Northern New York Newspapers
Watertown
Ogdensburg
Massena-Potsdam
Lowville
Carthage
Malone
NNY Business
NNY Living
NNY Ads
Mon., Oct. 20
ADVERTISE SUBSCRIBE
Serving the communities of Jefferson, St. Lawrence and Lewis counties, New York
In print daily. Online always.
Related Stories

First electric car charge station opens in St. Lawrence County

PREV
NEXT
ARTICLE OPTIONS
A A
print this article
e-mail this article

CANTON — Officials gathered Tuesday to christen the arrival of St. Lawrence County’s first electric car charging station at St. Lawrence University.

It looks a bit like an average gas pump, but electricity is cheaper and more environmentally friendly than fossil fuels. It also takes a lot longer to fill up a car, about six hours.

Although it was opened officially Tuesday, St. Lawrence University’s charging station was installed about a week ago, quickly followed by another at Clarkson University. A third may come soon to SUNY Canton.

The stations are part of a $1 million grant from the New York State Energy Research and Development Authority, in partnership with National Grid and ChargePoint Inc., Campbell, Calif., to install 80 charging stations statewide.

“It’s a tremendous partnership. New York state is really focused on just that, clean, green types of projects,” said Assemblywoman Addie J. Russell, D-Theresa.

The stations at St. Lawrence University and Clarkson will be free and open to the public to park their cars and charge up. Those who wish to use the system will have to register for an account with ChargePoint, the company that controls 70 percent of the nation’s electric vehicle charging stations.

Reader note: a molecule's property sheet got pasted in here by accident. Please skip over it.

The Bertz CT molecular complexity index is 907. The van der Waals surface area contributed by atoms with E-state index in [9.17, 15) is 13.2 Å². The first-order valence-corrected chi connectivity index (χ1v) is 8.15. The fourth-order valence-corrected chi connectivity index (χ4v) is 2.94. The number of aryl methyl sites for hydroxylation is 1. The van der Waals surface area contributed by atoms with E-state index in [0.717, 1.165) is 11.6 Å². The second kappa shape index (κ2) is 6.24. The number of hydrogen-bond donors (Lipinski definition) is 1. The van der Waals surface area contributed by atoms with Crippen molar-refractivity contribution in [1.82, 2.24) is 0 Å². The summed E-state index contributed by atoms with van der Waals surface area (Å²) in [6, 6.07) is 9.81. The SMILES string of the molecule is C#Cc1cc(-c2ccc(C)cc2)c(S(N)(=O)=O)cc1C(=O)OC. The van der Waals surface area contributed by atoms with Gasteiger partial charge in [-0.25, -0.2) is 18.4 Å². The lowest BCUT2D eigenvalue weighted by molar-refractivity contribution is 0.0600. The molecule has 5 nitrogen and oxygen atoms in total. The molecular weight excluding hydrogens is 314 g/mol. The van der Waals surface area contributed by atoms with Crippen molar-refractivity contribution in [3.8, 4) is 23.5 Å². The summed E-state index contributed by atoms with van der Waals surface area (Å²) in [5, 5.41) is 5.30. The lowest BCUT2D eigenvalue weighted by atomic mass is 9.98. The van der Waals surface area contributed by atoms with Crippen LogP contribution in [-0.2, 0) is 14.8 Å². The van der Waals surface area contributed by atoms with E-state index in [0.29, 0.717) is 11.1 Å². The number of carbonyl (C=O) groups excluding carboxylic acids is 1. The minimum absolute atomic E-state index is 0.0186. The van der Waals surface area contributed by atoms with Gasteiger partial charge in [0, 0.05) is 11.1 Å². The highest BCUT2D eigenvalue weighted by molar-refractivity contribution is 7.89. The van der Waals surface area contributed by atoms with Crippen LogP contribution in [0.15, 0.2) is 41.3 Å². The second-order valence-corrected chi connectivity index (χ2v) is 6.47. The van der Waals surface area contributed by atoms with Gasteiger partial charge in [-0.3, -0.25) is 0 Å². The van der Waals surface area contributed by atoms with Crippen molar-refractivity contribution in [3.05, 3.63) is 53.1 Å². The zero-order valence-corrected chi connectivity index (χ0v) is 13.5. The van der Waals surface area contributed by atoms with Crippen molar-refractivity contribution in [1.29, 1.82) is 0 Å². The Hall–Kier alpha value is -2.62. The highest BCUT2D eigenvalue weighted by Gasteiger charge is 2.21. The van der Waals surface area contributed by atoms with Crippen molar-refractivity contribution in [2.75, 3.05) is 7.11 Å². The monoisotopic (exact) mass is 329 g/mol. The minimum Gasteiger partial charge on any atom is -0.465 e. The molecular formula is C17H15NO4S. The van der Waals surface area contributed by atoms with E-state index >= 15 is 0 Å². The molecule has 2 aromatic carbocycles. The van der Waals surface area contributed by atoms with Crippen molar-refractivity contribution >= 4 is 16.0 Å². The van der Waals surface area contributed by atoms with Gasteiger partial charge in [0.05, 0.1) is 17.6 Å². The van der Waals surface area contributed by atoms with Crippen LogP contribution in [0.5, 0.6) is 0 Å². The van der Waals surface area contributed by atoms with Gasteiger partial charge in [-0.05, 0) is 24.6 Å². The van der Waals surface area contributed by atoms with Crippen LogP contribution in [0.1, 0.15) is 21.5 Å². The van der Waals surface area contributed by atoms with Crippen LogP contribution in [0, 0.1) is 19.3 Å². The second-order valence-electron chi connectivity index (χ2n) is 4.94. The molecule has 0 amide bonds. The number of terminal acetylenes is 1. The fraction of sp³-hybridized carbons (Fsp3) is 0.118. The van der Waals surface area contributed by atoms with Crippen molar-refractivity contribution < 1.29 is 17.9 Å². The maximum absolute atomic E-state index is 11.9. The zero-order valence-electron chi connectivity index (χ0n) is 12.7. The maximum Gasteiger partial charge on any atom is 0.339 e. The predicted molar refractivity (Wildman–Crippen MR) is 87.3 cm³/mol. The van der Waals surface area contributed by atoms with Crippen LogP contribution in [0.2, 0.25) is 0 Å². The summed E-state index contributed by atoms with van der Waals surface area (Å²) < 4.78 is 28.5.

The hope is that if charging stations are available more customers will decide to invest in electric cars.

“The more infrastructure that comes into a community, the more cars get sold,” said Colleen C. Quinn, vice president of government relations at ChargePoint.

She described the impact of making stations accessible at work a “halo effect.”

“You put a station like this in a workplace, and you will see employees buy cars,” she said.

That’s exactly what St. Lawrence University is hoping for.

“We hope this charging station and the broader network will encourage the faculty who were considering buying an electric car to do so,” said Louise E. Gava, the university’s sustainability coordinator.

Approximately 12 percent of the college’s estimated carbon emissions come from students and faculty commuting, she said.

Electric cars still have some limitations compared with their gas-guzzling counterparts. Besides the long charge time, most commercially available electric vehicles can travel less than 100 miles per charge, which can be especially problematic in large, spread-out areas such as St. Lawrence County.

Home charging stations are the most popular way for electric car owners to fuel up, with public stations used primarily for those in need of a quick recharge to finish their trip.

However, with prices dropping, cars becoming more efficient and more infrastructure being created, officials Tuesday described electric cars as a valid alternative to traditional ways of getting around.

“Plug-in electric vehicles have really arrived,” National Grid spokesman Richard L. Burns said.

Commenting rules:
  1. Stick to the topic of the article/letter/editorial.
  2. When responding to issues raised by other commenters, do not engage in personal attacks or name-calling.
  3. Comments that include profanity/obscenities or are libelous in nature will be removed without warning.
Violators' commenting privileges may be revoked indefinitely. By commenting you agree to our full Terms of Use.
Giveaway
Syracuse Football Tickets Giveaway
Connect with Us
WDT News FeedsWDT on FacebookWDT on TwitterWDT on InstagramWDT for iOS: iPad, iPhone, and iPod touchWDT for Android
Showcase of Homes
Showcase of Homes